Geological Survey Program fact sheet
Missouri Geological Survey Director: Joe Gillman, RG

Most of Missouri, south of the Missouri River, and parts of northern Arkansas, northeastern Oklahoma and southern Illinois are known nationwide, as the Ozarks. The region covers about 50,000 square miles with 33,000 square miles being in Missouri, 13,000 in Arkansas, 3,000 in Oklahoma and less than 1,000 in Illinois.

This rugged area is characterized by lofty hills, deep valleys, cold clear springs and streams, large caves and a unique cultural tradition. Its name is of obscure origin, possibly a corruption of the French expression, Aux Arkansas meaning “to the Arkansas (Mountains)” and shortened to Aux Arks with subsequent anglicized phonetic spelling of “Ozarks.” Or, it may be a corruption of Aux Arcs, meaning “with bows” referring to an Indian tribe.

Although its borders blend into the surrounding countryside, the Ozarks are roughly bordered by the Missouri River to the north, Mississippi River to the east, the Arkansas River to the south and the Arkansas, Neosho and Osage rivers to the west.

Missouri Ozarks map PUB0655

The “top” of the Missouri Ozarks is in the St. Francois Mountains, an area composed of the oldest rocks in the state. The highest elevation is 1,772-foot Taum Sauk Mountain. These peaks were formed by the erosion of igneous rocks that originated as volcanic eruptions and molten intrusions approximately 1.3 to 1.5 billion years ago.

The presently accepted theory of origin for the Ozarks is that during the millions of years when parts of the state were being submerged, up- lifted and re-submerged in warm, shallow seas, the Ozark region was being slowly and continuously uplifted. As the massive land area pushed upward, the rugged topography was sculpted by erosion. What we see today is a landscape changed by the weather of millions of years, including last winter’s blizzard and today’s rainstorm.

The red and gray igneous rock outcrops (mostly granite and rhyolite) of the Ozarks are comparable to knobby rock islands in a weathered sea of sediments.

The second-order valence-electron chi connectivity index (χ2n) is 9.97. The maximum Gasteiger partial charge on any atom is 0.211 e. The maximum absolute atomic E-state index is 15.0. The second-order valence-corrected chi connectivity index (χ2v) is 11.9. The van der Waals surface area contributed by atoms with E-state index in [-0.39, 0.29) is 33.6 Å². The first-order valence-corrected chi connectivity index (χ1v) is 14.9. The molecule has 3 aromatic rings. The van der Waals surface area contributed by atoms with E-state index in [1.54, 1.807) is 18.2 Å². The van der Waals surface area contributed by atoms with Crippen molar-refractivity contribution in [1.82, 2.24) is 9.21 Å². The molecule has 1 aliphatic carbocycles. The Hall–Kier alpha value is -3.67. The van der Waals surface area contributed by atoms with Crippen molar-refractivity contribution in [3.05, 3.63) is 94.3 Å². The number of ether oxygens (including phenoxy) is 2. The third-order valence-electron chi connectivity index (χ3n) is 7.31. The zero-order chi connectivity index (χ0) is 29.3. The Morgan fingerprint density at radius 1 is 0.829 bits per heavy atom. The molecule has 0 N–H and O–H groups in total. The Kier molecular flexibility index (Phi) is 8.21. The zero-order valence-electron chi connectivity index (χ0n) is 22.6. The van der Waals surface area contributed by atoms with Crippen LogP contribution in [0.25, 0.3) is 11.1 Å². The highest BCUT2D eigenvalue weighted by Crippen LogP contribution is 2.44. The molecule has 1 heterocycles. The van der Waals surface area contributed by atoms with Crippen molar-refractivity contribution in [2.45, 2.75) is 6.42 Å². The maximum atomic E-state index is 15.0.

These sediments consist of layered units of dolomite, limestone, sandstone, shale and chert. Chert (flint) and sandstone are characteristically resistant to weathering, but dolomite and limestone are especially vulnerable to the dissolving action of water. For this reason, much of the Ozarks is like Swiss cheese in that it is tunneled and pitted with sinkholes, caves and spring systems. Missouri boasts more than 5,600 known caves and most are in the Ozark region of the state.

Missouri’s many rivers have cut deep, meandering paths through the Ozarks and are considered by geologists to be classic examples of “entrenched meandering streams.”

It should be noted that the Ozarks are being continuously modified, and that most of the processes described here continue to operate today. Land masses are not ultimately stable; even the most solid rocks are subject to the earth’s movements and the forces of weathering and erosion.

Early settlers were attracted to the Ozarks because game, fish and timber were abundant, and the numerous mineral deposits could be used for a self-sufficient economy.

Raw materials were available to make iron tools, while abundant supplies of lead could be made into bullets. Sulphur and saltpeter could be used to make gunpowder and brick clay. Stone and lime were available for the construction of buildings. Springs of pure water were plentiful as well and bottomland areas with fertile soil made family farming attractive.

Nothing in this document may be used to implement any enforcement action or levy any penalty unless promulgated by rule under chapter 536 or authorized by statute.

For more information